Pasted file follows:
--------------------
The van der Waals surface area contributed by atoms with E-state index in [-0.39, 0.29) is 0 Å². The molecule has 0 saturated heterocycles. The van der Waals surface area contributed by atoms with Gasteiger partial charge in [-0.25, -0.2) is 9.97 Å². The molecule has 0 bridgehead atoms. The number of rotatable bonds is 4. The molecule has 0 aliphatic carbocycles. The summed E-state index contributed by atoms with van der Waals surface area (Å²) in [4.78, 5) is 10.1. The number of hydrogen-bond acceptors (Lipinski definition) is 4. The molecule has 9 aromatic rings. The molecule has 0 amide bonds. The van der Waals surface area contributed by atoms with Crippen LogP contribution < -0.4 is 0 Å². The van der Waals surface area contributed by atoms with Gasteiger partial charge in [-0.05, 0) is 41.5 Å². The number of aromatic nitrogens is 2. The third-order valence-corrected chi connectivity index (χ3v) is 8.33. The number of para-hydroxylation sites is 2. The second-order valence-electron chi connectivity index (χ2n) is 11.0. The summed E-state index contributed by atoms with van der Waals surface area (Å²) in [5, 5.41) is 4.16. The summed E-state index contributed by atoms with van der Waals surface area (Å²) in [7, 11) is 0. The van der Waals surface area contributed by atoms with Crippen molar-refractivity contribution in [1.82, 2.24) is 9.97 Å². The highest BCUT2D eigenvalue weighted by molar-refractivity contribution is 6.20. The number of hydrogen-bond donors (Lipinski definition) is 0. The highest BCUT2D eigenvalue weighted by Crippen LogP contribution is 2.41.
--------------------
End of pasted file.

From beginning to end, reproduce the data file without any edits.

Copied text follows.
The van der Waals surface area contributed by atoms with E-state index in [-0.39, 0.29) is 0 Å². The molecule has 0 saturated heterocycles. The van der Waals surface area contributed by atoms with Gasteiger partial charge in [-0.25, -0.2) is 9.97 Å². The molecule has 0 bridgehead atoms. The number of rotatable bonds is 4. The molecule has 0 aliphatic carbocycles. The summed E-state index contributed by atoms with van der Waals surface area (Å²) in [4.78, 5) is 10.1. The number of hydrogen-bond acceptors (Lipinski definition) is 4. The molecule has 9 aromatic rings. The molecule has 0 amide bonds. The van der Waals surface area contributed by atoms with Crippen LogP contribution < -0.4 is 0 Å². The van der Waals surface area contributed by atoms with Gasteiger partial charge in [-0.05, 0) is 41.5 Å². The number of aromatic nitrogens is 2. The third-order valence-corrected chi connectivity index (χ3v) is 8.33. The number of para-hydroxylation sites is 2. The second-order valence-electron chi connectivity index (χ2n) is 11.0. The summed E-state index contributed by atoms with van der Waals surface area (Å²) in [5, 5.41) is 4.16. The summed E-state index contributed by atoms with van der Waals surface area (Å²) in [7, 11) is 0. The van der Waals surface area contributed by atoms with Crippen molar-refractivity contribution in [1.82, 2.24) is 9.97 Å². The highest BCUT2D eigenvalue weighted by molar-refractivity contribution is 6.20. The number of hydrogen-bond donors (Lipinski definition) is 0. The highest BCUT2D eigenvalue weighted by Crippen LogP contribution is 2.41.